First education supervision regulation since PRC's founding to take effect
Published: Sep 01, 2021 10:48 PM
Elementary school students in Jinan, East China's Shandong Province, kick off the new semester on Wednesday, joining the stand-up signs of Olympic champions for the opening ceremony. Photo: IC

Elementary school students in Jinan, East China's Shandong Province, kick off the new semester on Wednesday, joining the stand-up signs of Olympic champions for the opening ceremony. Photo: IC


China's first official regulation on education supervision since the founding of the People's Republic of China takes effect on Wednesday. Education authorities said the regulation will mainly focus on local governments and schools' implementation of the newly introduced measures to reducing pressure on students and parents as China further advances education reform across the country. 

The regulation was issued by the State Council, China's cabinet, in July and is due to come into effect on September 1, the conventional start date for schools in China.

Tian Zumeng, director of the Education Supervision Bureau under the Ministry of Education (MOE), said at a press conference on Wednesday that the regulation aims to substantially beef up the authority and effectiveness of supervision in the education system, which she said has long had a lack of accountability. 

China has around 147,000 school inspectors at all levels in the country.

Education supervision institutions affiliated with local governments will monitor the behavior of relevant government departments, schools and other educational institutions according to the regulation, and will hold them accountable if they violate education policies, including performing educational duties poorly or failing to prevent bullying.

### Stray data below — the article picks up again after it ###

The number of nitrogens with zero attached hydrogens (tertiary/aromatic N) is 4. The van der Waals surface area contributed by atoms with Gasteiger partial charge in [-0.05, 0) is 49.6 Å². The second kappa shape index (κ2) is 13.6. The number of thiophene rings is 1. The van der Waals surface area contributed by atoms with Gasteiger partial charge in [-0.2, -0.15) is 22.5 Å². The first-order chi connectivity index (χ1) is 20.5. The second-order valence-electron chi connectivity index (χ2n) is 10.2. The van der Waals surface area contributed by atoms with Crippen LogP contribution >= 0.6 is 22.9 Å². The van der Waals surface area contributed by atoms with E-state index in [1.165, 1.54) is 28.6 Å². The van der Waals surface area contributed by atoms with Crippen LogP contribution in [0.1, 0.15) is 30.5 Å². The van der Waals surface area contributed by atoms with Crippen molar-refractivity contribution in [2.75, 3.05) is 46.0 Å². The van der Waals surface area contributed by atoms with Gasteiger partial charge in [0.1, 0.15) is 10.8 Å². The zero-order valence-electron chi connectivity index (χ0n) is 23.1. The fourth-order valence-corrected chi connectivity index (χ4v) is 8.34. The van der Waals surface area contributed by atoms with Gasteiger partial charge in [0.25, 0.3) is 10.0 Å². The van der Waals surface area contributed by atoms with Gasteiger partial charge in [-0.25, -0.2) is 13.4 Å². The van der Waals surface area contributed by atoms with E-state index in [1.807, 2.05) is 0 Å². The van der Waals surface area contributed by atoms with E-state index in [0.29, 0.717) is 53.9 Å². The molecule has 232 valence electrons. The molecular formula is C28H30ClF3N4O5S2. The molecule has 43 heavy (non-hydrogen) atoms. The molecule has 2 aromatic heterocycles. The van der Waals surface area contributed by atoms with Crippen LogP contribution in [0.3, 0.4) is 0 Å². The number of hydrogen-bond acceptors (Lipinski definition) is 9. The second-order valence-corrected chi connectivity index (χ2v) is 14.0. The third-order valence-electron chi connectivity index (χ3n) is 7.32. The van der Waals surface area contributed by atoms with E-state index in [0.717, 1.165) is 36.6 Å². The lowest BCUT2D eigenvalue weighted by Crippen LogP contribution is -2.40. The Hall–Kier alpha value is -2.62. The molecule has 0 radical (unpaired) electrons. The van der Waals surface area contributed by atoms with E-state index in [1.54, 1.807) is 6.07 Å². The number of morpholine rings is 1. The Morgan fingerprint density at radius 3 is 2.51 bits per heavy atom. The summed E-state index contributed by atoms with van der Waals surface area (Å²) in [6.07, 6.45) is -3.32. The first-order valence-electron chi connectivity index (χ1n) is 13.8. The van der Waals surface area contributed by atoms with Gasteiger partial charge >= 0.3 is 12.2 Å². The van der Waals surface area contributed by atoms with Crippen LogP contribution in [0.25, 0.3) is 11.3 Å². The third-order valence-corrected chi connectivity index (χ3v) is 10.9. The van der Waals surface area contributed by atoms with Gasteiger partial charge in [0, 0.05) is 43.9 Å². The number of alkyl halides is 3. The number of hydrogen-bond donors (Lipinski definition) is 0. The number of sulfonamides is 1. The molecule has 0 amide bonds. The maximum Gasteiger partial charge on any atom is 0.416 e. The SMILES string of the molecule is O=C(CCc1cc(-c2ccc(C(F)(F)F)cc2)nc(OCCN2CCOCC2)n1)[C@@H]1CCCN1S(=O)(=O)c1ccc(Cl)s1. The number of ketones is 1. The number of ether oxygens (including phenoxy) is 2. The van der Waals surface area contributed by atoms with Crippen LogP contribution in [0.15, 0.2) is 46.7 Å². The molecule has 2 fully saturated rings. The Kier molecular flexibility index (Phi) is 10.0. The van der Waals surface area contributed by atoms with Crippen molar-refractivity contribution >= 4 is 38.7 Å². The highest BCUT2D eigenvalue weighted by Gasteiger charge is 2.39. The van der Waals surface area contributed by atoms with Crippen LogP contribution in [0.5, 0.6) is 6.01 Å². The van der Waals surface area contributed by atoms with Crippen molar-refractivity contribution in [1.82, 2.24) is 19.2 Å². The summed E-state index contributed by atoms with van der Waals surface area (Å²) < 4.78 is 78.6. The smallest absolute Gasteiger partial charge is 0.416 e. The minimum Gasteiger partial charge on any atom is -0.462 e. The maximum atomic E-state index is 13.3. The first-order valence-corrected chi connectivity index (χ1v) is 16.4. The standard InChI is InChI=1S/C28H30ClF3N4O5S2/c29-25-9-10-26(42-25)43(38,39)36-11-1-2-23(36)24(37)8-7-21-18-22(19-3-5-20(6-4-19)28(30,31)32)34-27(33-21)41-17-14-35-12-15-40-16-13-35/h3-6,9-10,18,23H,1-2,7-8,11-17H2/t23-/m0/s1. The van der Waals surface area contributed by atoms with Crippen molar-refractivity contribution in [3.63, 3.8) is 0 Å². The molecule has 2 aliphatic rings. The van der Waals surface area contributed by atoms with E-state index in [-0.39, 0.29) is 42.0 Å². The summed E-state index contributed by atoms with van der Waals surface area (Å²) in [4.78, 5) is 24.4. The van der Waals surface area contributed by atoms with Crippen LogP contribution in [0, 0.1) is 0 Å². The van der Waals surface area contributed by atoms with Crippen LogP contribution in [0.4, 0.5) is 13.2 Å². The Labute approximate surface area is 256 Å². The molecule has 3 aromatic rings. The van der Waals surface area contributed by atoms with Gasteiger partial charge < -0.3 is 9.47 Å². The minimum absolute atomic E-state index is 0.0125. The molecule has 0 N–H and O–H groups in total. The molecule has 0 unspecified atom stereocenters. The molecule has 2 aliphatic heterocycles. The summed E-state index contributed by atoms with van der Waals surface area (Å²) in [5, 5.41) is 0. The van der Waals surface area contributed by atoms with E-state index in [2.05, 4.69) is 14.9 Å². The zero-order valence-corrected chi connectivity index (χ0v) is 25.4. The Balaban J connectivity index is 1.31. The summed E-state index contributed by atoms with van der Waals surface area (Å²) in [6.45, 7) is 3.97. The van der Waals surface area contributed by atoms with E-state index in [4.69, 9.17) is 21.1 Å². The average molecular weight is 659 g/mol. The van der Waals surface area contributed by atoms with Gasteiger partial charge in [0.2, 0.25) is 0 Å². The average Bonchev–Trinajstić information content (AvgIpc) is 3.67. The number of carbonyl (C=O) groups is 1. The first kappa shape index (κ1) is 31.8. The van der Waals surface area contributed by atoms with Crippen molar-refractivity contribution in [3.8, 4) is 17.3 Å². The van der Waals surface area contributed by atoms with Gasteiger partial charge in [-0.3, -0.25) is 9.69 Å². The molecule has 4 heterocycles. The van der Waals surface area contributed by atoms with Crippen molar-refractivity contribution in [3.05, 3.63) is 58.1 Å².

They may face criticism, administrative punishment or may be transferred to judicial organs if suspected of violating laws or committing crimes.

The regulation will mainly focus on two aspects in the supervision work: "double reduction" policies that aim to reduce homework and off-campus tutoring pressure for students, and the managements of students' phone usage, sleeping, reading, homework and physical health, said Tian.

From May to July, education inspectors have conducted supervision in about 248,000 schools at all levels in China, Tian noted.

"The implementation of the regulation on education supervision, along with other measures recently introduced, shows that the government is serious about pushing 'double reduction' policies, which have been talked about for a few years," Li Yanjie, a teacher at a high school in Fengtai district, told the Global Times on Wednesday. 

Li said she is glad to see the policies taking effect from a teacher's perspective. "It is time to draw the attention of teachers, students and parents back to the classrooms, where the 'teaching and learning' should really be happening," she said.  

After-school tutoring has long been a heavy burden for both students and parents in China, financially and psychologically, observers noted. 

Liu Ying, a mother of a first-grade student at a junior high school in Dandong, Northeast China's Liaoning Province, said one of her daughter's teachers had long been teaching passively in class and leaving out the key points of the study materials, while delivering them at after-school tutor sessions. 

This is a method used by many teachers in the city to "encourage" students to sign up for their tutoring classes, she said, expressing the hope that this situation will change after the regulation comes into effect. 

Experts said the accountability system will make supervision work more effective, as more clear and detailed measurements of accountability are formulated in the document.

The supervision and accountability of education activities should be more flexible considering the real-life situation and should be able to address different problems in various scenarios, Chu Zhaohui, a research fellow at the National Institute of Education Sciences, told the Global Times on Wednesday.

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